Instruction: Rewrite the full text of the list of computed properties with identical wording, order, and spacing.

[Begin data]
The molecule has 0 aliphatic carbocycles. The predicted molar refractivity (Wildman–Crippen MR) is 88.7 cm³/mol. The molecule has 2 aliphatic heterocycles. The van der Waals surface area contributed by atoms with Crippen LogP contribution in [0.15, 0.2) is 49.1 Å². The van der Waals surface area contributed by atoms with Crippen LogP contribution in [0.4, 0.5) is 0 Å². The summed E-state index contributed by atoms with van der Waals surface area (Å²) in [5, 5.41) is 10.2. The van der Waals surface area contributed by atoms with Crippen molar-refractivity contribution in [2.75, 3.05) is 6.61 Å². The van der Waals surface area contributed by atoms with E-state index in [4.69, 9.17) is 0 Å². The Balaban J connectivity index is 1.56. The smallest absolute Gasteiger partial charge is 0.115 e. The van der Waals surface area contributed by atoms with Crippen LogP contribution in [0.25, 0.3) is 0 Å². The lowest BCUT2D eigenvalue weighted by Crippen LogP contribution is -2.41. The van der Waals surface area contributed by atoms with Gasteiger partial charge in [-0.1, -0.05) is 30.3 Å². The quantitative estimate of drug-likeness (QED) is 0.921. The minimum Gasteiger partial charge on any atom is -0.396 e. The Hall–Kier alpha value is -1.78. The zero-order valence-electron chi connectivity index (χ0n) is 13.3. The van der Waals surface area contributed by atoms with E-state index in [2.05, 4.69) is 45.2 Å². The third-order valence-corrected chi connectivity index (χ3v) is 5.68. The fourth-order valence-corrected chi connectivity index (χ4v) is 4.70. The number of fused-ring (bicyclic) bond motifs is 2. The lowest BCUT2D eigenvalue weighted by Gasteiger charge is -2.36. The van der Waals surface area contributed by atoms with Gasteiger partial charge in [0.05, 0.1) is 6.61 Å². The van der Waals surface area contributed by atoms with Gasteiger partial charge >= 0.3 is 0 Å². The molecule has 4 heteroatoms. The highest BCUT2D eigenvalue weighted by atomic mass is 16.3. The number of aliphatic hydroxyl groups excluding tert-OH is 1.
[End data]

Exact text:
The molecule has 0 aliphatic carbocycles. The predicted molar refractivity (Wildman–Crippen MR) is 88.7 cm³/mol. The molecule has 2 aliphatic heterocycles. The van der Waals surface area contributed by atoms with Crippen LogP contribution in [0.15, 0.2) is 49.1 Å². The van der Waals surface area contributed by atoms with Crippen LogP contribution in [0.4, 0.5) is 0 Å². The summed E-state index contributed by atoms with van der Waals surface area (Å²) in [5, 5.41) is 10.2. The van der Waals surface area contributed by atoms with Crippen molar-refractivity contribution in [2.75, 3.05) is 6.61 Å². The van der Waals surface area contributed by atoms with E-state index in [4.69, 9.17) is 0 Å². The Balaban J connectivity index is 1.56. The smallest absolute Gasteiger partial charge is 0.115 e. The van der Waals surface area contributed by atoms with Crippen LogP contribution in [0.25, 0.3) is 0 Å². The lowest BCUT2D eigenvalue weighted by Crippen LogP contribution is -2.41. The van der Waals surface area contributed by atoms with Gasteiger partial charge in [-0.1, -0.05) is 30.3 Å². The quantitative estimate of drug-likeness (QED) is 0.921. The minimum Gasteiger partial charge on any atom is -0.396 e. The Hall–Kier alpha value is -1.78. The zero-order valence-electron chi connectivity index (χ0n) is 13.3. The van der Waals surface area contributed by atoms with E-state index in [2.05, 4.69) is 45.2 Å². The third-order valence-corrected chi connectivity index (χ3v) is 5.68. The fourth-order valence-corrected chi connectivity index (χ4v) is 4.70. The number of fused-ring (bicyclic) bond motifs is 2. The lowest BCUT2D eigenvalue weighted by Gasteiger charge is -2.36. The van der Waals surface area contributed by atoms with Gasteiger partial charge in [0.05, 0.1) is 6.61 Å². The van der Waals surface area contributed by atoms with Gasteiger partial charge >= 0.3 is 0 Å². The molecule has 4 heteroatoms. The highest BCUT2D eigenvalue weighted by atomic mass is 16.3. The number of aliphatic hydroxyl groups excluding tert-OH is 1.